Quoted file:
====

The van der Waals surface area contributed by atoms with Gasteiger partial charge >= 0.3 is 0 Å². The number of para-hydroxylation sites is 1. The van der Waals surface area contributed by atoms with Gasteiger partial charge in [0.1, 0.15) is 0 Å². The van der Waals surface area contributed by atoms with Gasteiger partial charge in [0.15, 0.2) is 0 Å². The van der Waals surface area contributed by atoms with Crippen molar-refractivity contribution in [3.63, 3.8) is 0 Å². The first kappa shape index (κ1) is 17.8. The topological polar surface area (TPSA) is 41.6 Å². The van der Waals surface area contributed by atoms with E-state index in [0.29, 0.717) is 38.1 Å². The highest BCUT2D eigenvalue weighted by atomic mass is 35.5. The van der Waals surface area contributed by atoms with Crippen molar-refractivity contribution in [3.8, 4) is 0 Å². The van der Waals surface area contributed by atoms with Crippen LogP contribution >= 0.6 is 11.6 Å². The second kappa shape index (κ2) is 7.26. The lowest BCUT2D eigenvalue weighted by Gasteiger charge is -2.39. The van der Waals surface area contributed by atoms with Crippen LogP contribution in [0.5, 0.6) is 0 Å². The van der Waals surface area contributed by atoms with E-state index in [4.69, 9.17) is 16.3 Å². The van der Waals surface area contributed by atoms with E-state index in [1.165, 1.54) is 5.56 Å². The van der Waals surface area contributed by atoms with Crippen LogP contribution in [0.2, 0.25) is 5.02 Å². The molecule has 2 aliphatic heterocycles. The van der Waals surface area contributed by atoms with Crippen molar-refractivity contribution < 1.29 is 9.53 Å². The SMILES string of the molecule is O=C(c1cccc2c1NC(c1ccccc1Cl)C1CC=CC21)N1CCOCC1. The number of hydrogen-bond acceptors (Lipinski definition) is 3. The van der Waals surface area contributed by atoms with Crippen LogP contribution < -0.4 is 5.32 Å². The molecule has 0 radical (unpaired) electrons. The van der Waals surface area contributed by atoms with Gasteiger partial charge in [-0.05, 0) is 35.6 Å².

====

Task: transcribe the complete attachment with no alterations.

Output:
The van der Waals surface area contributed by atoms with Gasteiger partial charge >= 0.3 is 0 Å². The number of para-hydroxylation sites is 1. The van der Waals surface area contributed by atoms with Gasteiger partial charge in [0.1, 0.15) is 0 Å². The van der Waals surface area contributed by atoms with Gasteiger partial charge in [0.15, 0.2) is 0 Å². The van der Waals surface area contributed by atoms with Crippen molar-refractivity contribution in [3.63, 3.8) is 0 Å². The first kappa shape index (κ1) is 17.8. The topological polar surface area (TPSA) is 41.6 Å². The van der Waals surface area contributed by atoms with E-state index in [0.29, 0.717) is 38.1 Å². The highest BCUT2D eigenvalue weighted by atomic mass is 35.5. The van der Waals surface area contributed by atoms with Crippen molar-refractivity contribution in [3.8, 4) is 0 Å². The van der Waals surface area contributed by atoms with Crippen LogP contribution >= 0.6 is 11.6 Å². The second kappa shape index (κ2) is 7.26. The lowest BCUT2D eigenvalue weighted by Gasteiger charge is -2.39. The van der Waals surface area contributed by atoms with Crippen LogP contribution in [0.5, 0.6) is 0 Å². The van der Waals surface area contributed by atoms with E-state index in [4.69, 9.17) is 16.3 Å². The van der Waals surface area contributed by atoms with E-state index in [1.165, 1.54) is 5.56 Å². The van der Waals surface area contributed by atoms with Crippen LogP contribution in [0.2, 0.25) is 5.02 Å². The molecule has 2 aliphatic heterocycles. The van der Waals surface area contributed by atoms with Crippen molar-refractivity contribution < 1.29 is 9.53 Å². The SMILES string of the molecule is O=C(c1cccc2c1NC(c1ccccc1Cl)C1CC=CC21)N1CCOCC1. The number of hydrogen-bond acceptors (Lipinski definition) is 3. The van der Waals surface area contributed by atoms with Crippen LogP contribution < -0.4 is 5.32 Å². The molecule has 0 radical (unpaired) electrons. The van der Waals surface area contributed by atoms with Gasteiger partial charge in [-0.05, 0) is 35.6 Å².